Building Activity, 1400-1550
Throughout the earlier 15th century there was little building in Chester, apparently the result of increasing impoverishment. The citizens' pleas for a reduced fee farm, initiated in the 1440s, reached a peak in 1484, when they claimed that the 'greater part' of their city was 'wasted, desolate, ruinous, and scantily inhabited'. While such jeremiads doubtless involved much exaggeration, (fn. 183) the impression remains that in the earlier 15th century the fabric of Chester was in decay. The only significant enterprise which can be ascribed with certainty to the period was at St. Mary on the Hill, where the Troutbeck chapel was added in 1433 and the south aisle was remodelled almost contemporaneously, both probably through the action of a single wealthy family. (fn. 184) There may also have been a major remodelling of the Dominican friary shortly after 1400. (fn. 185) Otherwise building work was restricted to repairs, usually to timber-framed private houses and often making use of beams and posts from demolished buildings. (fn. 186)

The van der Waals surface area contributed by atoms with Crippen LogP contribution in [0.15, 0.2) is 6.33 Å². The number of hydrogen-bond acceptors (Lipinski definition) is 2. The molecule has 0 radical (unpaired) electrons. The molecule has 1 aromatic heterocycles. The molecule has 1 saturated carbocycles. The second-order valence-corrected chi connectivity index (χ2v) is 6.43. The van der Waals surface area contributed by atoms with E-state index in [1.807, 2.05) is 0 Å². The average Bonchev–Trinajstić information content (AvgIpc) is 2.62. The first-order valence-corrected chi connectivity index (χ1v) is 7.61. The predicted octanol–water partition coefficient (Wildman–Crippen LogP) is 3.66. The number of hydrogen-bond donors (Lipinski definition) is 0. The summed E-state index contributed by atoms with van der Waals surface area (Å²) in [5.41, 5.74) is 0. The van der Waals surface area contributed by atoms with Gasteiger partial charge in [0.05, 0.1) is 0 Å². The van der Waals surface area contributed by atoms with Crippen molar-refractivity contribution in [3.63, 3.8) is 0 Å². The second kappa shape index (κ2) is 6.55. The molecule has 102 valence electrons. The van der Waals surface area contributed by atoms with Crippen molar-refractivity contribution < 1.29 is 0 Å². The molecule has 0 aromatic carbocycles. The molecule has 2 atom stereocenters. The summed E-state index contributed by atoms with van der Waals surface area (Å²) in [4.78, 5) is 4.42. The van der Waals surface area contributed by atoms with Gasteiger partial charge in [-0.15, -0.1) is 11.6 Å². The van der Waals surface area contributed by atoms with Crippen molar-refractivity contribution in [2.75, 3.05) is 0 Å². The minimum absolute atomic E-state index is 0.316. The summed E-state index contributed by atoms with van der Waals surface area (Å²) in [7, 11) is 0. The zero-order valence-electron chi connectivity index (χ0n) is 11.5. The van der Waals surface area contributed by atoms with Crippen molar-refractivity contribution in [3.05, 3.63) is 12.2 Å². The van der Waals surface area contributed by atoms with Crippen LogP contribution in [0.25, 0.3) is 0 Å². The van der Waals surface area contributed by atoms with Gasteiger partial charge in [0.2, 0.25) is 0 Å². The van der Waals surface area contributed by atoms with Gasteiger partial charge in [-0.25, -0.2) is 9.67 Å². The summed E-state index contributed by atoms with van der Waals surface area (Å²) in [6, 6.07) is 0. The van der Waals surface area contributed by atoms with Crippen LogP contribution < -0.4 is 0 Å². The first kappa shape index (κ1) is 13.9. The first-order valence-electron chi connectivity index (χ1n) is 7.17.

Activity had resumed by 1467 with fresh work at the Dominican friary, where the church was extensively but incompletely remodelled in the late 15th and early 16th century. (fn. 187) More significant were the building campaigns at St. Werburgh's between the 1480s and the 1520s, which included the addition of a new chancel to the parochial chapel of St. Oswald, and substantial work on the nave, choir aisles, and cloisters, part of an intended replacement of all the conventual buildings. (fn. 188) Other ecclesiastical projects of the period included an ambitious north-west tower at St. John's, begun c. 1518; (fn. 189) the remaking of the steeple and main body of St. Mary's in the 1490s and early 1500s; the addition of two northern aisles to St. Peter's in the 1530s; a new chancel for St. Michael's in the 1490s; (fn. 190) and new cloisters for the nunnery in the 1520s. (fn. 191) Much of the work was supported by citizens, who, at least until the Dissolution, were clearly willing to spend fairly lavishly on their favourite ecclesiastical institutions. (fn. 192) Never of more than provincial significance, the work was generally of a lower quality than that of the 13th and 14th centuries, and in some instances, such as the clerestory of the abbey nave, notably austere.